Your home insurance premium is based on a number of variables that tell insurers about your risk. For example, location is a major factor in your rates – especially if you’re in a region prone to extreme weather.
For example, some regions, like California, may be more prone to wildfires, whereas coastal homes in Florida face hurricane risk. Even your neighborhood says something about your likelihood of experiencing a claim: gated communities, for example, may be less prone to property theft than unsecured neighborhoods.
Here are the most common factors that impact your home insurance costs.
Your home’s characteristics
Your home’s traits are a significant factor in how much your coverage costs – and the types of coverage you may need. For instance, your premium may be impacted by the home’s:
All of these components can affect how well your home can weather a storm. That helps your insurance company determine what it might cost to cover your claims, which in turn impacts your premium.
As we mentioned earlier, where you live significantly impacts your homeowners insurance premium. Areas with a history of above-average crime rates may have higher premiums. Similarly, areas with greater exposure to natural disasters such as flooding and hurricanes may also see higher rates, because these types of risks increase the chances that you (and your neighbors) may need to file a claim.
By contrast, homes within five miles of a staffed fire station or 1,000 feet of a fire hydrant tend to have lower premiums.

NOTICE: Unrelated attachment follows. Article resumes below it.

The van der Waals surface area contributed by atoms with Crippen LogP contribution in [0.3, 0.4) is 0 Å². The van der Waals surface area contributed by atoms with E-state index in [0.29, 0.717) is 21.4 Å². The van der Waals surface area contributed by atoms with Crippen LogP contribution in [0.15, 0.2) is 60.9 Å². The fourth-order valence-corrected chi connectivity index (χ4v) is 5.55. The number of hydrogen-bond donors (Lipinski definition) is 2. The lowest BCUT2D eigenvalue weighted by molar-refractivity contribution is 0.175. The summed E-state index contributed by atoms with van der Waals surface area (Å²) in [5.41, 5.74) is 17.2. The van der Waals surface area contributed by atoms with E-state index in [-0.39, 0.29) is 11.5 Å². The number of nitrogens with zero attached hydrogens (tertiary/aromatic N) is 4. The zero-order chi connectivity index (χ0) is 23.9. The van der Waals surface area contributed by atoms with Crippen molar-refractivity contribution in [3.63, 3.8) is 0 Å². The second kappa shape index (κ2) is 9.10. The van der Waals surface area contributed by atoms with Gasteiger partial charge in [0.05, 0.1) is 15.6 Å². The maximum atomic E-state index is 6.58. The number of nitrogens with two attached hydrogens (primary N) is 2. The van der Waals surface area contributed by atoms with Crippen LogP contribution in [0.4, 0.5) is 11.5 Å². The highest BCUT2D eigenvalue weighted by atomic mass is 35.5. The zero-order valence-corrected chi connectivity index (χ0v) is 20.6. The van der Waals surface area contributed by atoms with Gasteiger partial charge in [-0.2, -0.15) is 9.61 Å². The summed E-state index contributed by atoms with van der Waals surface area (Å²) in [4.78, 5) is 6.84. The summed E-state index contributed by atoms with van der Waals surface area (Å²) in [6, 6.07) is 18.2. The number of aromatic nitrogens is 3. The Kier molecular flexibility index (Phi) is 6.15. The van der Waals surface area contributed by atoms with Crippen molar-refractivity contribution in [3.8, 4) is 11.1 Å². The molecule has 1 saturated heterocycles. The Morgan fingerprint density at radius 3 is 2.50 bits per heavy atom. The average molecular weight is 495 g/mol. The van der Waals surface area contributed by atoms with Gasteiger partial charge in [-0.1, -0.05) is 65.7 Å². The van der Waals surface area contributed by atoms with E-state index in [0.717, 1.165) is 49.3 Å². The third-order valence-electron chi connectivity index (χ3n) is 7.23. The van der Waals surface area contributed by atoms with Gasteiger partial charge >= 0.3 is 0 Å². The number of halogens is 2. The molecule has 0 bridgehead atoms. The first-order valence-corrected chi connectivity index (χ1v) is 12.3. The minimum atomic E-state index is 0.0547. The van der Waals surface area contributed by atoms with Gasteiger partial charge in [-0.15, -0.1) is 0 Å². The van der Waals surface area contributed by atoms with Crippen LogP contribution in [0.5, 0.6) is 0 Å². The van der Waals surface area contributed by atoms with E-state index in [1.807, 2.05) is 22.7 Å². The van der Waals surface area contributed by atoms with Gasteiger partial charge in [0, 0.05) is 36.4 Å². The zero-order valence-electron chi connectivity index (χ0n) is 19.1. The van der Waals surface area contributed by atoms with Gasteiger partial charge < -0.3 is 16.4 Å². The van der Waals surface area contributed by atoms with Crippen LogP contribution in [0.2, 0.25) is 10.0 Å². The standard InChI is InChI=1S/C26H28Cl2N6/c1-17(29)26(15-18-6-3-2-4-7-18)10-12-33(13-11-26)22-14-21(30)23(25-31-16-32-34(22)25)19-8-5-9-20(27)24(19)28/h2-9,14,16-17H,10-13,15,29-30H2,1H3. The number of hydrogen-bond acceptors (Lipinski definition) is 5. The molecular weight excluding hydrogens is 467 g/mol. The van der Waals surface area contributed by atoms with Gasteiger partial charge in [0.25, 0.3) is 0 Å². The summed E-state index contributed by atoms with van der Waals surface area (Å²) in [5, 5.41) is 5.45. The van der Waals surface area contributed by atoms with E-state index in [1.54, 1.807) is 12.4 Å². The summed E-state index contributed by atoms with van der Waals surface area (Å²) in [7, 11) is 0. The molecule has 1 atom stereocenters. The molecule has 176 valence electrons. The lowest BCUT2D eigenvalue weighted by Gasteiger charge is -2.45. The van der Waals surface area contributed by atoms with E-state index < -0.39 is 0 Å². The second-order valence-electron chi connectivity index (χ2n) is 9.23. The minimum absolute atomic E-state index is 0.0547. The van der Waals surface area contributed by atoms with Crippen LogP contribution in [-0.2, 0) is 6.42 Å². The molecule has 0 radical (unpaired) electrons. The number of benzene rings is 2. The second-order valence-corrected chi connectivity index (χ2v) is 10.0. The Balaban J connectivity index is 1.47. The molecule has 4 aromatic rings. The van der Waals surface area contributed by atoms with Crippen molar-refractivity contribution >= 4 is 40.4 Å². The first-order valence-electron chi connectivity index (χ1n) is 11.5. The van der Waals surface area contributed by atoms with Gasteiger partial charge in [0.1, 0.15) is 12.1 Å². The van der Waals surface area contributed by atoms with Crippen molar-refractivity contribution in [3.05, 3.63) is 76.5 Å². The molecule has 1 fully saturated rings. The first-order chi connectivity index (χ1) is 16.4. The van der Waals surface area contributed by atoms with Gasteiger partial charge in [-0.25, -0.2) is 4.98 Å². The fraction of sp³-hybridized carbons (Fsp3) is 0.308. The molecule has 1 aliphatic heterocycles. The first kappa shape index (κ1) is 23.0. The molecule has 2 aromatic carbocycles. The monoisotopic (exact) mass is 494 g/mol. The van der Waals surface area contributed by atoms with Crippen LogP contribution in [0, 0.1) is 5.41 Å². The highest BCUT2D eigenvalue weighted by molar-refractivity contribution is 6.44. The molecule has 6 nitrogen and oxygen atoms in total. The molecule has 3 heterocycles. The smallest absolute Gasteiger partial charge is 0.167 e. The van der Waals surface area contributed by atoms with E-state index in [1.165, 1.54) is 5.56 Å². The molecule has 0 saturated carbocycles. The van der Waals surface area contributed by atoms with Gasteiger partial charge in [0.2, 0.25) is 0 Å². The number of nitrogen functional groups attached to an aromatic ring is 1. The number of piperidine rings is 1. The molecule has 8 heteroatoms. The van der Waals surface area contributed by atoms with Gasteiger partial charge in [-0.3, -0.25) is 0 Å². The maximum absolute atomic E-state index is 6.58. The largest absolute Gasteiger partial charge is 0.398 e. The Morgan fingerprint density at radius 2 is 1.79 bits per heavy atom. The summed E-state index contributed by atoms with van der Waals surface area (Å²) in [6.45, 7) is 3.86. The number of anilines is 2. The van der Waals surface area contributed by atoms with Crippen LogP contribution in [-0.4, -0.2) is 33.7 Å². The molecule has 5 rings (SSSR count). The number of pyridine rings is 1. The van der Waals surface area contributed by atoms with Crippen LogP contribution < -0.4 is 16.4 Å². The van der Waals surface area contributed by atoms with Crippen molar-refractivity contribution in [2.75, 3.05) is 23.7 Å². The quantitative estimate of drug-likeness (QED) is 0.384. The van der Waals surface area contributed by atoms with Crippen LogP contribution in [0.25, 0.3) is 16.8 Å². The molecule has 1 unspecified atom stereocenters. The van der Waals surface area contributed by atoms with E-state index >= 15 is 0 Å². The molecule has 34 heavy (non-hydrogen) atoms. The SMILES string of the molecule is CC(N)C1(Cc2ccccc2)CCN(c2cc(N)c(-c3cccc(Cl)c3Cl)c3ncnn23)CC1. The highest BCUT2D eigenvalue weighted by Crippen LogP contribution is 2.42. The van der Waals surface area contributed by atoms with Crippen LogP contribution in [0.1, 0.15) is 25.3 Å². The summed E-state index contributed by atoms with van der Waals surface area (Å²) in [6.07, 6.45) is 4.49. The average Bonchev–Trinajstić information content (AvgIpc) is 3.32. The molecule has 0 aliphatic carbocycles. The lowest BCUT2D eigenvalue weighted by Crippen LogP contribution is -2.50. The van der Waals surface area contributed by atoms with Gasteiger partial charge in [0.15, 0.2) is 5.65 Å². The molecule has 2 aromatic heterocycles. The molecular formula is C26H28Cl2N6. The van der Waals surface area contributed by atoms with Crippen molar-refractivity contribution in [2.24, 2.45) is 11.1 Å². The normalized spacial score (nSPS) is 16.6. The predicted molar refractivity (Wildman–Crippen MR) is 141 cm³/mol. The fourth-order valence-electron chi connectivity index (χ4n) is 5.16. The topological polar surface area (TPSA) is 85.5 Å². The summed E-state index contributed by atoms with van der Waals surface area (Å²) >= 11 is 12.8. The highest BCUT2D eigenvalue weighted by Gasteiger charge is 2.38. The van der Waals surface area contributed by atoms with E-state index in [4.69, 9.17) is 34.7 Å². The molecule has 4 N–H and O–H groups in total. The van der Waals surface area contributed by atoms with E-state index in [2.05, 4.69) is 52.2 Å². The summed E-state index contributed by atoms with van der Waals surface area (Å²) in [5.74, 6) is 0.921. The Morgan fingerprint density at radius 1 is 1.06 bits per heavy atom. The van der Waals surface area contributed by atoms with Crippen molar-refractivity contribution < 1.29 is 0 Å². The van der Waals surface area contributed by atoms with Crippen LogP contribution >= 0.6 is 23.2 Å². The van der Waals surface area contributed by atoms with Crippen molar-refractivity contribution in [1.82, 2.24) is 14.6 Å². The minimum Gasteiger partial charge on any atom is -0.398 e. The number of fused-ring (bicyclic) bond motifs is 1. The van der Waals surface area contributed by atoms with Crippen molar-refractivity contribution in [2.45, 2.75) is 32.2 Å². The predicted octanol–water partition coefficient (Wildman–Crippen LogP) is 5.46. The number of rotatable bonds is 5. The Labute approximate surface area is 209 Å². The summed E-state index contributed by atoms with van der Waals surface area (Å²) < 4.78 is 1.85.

The amount you are willing to pay toward a claim will either lower or raise your premiums. Typically, the higher your deductible, the lower your premium will be.
One important caveat: While reducing your premiums can be a great way to save money, those savings can quickly be eliminated if you end up having to file a claim and pay a large deductible out-of-pocket. If you're considering raising your deductibles to lower your premiums, make sure that the amount you pick is one you can afford in the event of a claim.
Your risk management
Depending on where you live, your premium may change based on your home’s security. For example, Kin customers can get a discount for centrally monitored security alarms. Sprinkler systems and automatic water shut off systems may also qualify you for a reduced premium.
All of these items help to keep your property safe, reducing the likelihood of you having to file a claim, as well as the potential size of the claim, should you need to file one.
Your claims history
Premiums are influenced by the number of claims you have made in the past. Insurers often offer lower premiums to policyholders with a clean claims history.
It’s worth noting that while people have claims histories, individual homes have their own claims histories as well. So before you buy a house, you may want to check out its insurance report. It could put you at risk for higher premiums.
Folks with a good insurance score tend to have lower premiums, as can older applicants. (Wisdom isn’t the only thing that comes with age!) In some cases, seniors may even qualify for discounts. Likewise, new homeowners may get a break on their mortgage cost, so they may qualify for discounted insurance rates.
Your landlord status
If you rent out your property, you may need additional coverage to address the risks you take on as a landlord. As you might’ve guessed, more coverage almost always means higher premiums.
Depending on the type of property you’re renting and how often you’re renting it out, you may need an entirely separate landlord insurance policy. However, Kin customers in some states can get House & Property insurance that can be customized to their particular needs. Check out our guides for:
Your personal belongings